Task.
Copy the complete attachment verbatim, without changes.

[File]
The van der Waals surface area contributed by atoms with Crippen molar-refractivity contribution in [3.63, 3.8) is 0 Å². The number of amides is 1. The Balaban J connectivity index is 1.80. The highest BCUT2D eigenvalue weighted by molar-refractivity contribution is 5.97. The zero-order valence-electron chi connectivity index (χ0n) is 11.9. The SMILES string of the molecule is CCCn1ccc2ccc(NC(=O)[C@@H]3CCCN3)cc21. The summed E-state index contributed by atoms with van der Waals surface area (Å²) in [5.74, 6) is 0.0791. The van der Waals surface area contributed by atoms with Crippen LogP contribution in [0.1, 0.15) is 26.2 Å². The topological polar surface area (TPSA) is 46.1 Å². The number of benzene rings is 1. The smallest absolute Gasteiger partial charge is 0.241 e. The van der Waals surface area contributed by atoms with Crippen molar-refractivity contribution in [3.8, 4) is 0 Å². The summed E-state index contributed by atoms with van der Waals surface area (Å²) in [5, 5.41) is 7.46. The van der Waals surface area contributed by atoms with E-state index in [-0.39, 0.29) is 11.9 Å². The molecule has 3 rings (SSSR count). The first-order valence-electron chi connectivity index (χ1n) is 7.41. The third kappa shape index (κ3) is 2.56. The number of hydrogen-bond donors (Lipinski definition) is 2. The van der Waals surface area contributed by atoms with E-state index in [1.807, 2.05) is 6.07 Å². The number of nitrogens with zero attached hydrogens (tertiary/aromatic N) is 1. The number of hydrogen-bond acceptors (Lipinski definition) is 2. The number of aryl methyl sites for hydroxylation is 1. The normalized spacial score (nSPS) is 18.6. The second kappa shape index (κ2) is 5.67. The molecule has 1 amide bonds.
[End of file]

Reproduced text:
The van der Waals surface area contributed by atoms with Crippen molar-refractivity contribution in [3.63, 3.8) is 0 Å². The number of amides is 1. The Balaban J connectivity index is 1.80. The highest BCUT2D eigenvalue weighted by molar-refractivity contribution is 5.97. The zero-order valence-electron chi connectivity index (χ0n) is 11.9. The SMILES string of the molecule is CCCn1ccc2ccc(NC(=O)[C@@H]3CCCN3)cc21. The summed E-state index contributed by atoms with van der Waals surface area (Å²) in [5.74, 6) is 0.0791. The van der Waals surface area contributed by atoms with Crippen LogP contribution in [0.1, 0.15) is 26.2 Å². The topological polar surface area (TPSA) is 46.1 Å². The number of benzene rings is 1. The smallest absolute Gasteiger partial charge is 0.241 e. The van der Waals surface area contributed by atoms with Crippen molar-refractivity contribution in [3.8, 4) is 0 Å². The summed E-state index contributed by atoms with van der Waals surface area (Å²) in [5, 5.41) is 7.46. The van der Waals surface area contributed by atoms with E-state index in [-0.39, 0.29) is 11.9 Å². The molecule has 3 rings (SSSR count). The first-order valence-electron chi connectivity index (χ1n) is 7.41. The third kappa shape index (κ3) is 2.56. The number of hydrogen-bond donors (Lipinski definition) is 2. The van der Waals surface area contributed by atoms with E-state index in [1.807, 2.05) is 6.07 Å². The number of nitrogens with zero attached hydrogens (tertiary/aromatic N) is 1. The number of hydrogen-bond acceptors (Lipinski definition) is 2. The number of aryl methyl sites for hydroxylation is 1. The normalized spacial score (nSPS) is 18.6. The second kappa shape index (κ2) is 5.67. The molecule has 1 amide bonds.